• Poor close rate on new customers
  • Lower than industry gross margins
  • Not prospecting the right customers
  • Having to deliver on promises your product or service was not designed to solve
  • Poor customer satisfaction survey results
  • Low repeat purchase percentage
  • New accounts slow to pay and or request return authorizations

If you ask salespeople why buyers buy and why they don’t you will often hear one of two reasons;

  • Price
  • Relationship with current vendor

If you ask buyers why they buy and why they don’t “price” is not on the list. You will hear things in the win loss call like;

  • Salesperson did not do their research on our company, asked me questions my web site could have answered
  • Salesperson did not understand the problem(s) I need to solve, so I did not trust their proposal ( prescription)
  • Salesperson assumed what my problems were and pitched me asking for my current vendors business.
  • Since I do not understand how this new salesperson and the company they represent are different, all I can do is compare price

Years ago I heard a great quote: Salespeople are like water and they seek the path of least resistance” If you are a salesperson you have that sales goal monkey on your back. You are accountable to a specific number and everyone in the company sees your results and asks questions if you fail sell. A common problem I have seen salespeople do is what we refer to as “spill their candy in the lobby” in hopes of closing sales faster.

When salespeople meet with buyers they have a bag of offerings (their candy) they can offer. Maybe it’s an onsite audit of your current system for free for a large commitment. Maybe they can offer extended terms if they need to. Your company may have the ability to do 100% outgoing product inspection, and if it’s a retail product your sales may be  empowered to offer free ½ page ad to support a large enough order.   The salesperson is so anxious to sell and get their goal monkey off their back they proceed to spew all offerings hoping one or more connects. In my training I refer to this also as “Feature and Benefit BINGO”. As I shared in a video in 2010;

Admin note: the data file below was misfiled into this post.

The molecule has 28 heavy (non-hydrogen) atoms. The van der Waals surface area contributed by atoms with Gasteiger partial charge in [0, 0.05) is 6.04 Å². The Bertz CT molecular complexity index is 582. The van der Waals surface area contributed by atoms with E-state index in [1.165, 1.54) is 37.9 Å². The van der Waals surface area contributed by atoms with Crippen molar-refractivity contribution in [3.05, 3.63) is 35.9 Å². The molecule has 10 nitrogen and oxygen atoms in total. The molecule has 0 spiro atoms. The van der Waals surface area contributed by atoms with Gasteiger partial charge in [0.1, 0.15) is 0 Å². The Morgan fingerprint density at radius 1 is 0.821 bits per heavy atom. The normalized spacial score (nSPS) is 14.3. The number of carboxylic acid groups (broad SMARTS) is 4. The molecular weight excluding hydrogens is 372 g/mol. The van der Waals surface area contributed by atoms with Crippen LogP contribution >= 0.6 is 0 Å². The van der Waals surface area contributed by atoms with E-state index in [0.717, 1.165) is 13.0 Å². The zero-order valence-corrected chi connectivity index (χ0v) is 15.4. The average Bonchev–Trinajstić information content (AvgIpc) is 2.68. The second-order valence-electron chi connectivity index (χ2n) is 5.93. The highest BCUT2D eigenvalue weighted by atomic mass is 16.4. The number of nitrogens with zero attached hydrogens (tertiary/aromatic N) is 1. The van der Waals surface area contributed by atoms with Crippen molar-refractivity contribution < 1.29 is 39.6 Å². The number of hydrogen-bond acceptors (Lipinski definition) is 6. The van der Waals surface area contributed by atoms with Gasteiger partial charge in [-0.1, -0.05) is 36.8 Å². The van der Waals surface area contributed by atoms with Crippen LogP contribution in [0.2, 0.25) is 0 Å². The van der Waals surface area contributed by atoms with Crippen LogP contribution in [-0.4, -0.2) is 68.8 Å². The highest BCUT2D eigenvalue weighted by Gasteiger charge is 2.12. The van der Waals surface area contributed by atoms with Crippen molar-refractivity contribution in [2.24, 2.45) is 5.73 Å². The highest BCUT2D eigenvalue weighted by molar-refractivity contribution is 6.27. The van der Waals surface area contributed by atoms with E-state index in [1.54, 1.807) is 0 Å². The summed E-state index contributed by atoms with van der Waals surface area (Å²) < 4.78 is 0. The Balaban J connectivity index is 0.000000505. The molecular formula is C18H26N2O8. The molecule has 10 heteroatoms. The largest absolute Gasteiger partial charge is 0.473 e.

Feature and benefit BINGO is a game untrained salespeople play far too often. They “show up and then they throw up” and they spew all the features and benefits they can think of waiting for your buyer to jump up and yell”…BINGO….I get it….I figured out what problems you can solve for me…”

Will a salesperson occasionally make a sale this way? Sure. What I recommend is teaching your salespeople meaningful questions by market and by buyer persona type that helps them clearly and completely understands the buyer’s pain. If your salespeople fail to understand pain they are guilty of Sales Malpractice and it will cost you….

  • Sales you could have won
  • Profits if you win the sale
  • Customer retention
  • And worst of all cause” brand damage

How about your company….

Are your salespeople guilty of Sales Malpractice?

Have you experienced any of the above signs of Sales Malpractice?

Have you seen other signs of Sales Malpractice?

Our markets are more competitive than ever before in the history of your business. Your buyer’s problems change and your salespeople must be skilled at asking questions, qualifying pain and prescribing solutions that make that pain go away. The quickest way to see if your salespeople are spilling their candy in the lobby is attend 7-10 sales calls with them. Once you train your team to diagnose buyer current pain you will be back on track to achieving your sales objectives.

Photo credits http://www.abpla.org/what-is-malpractice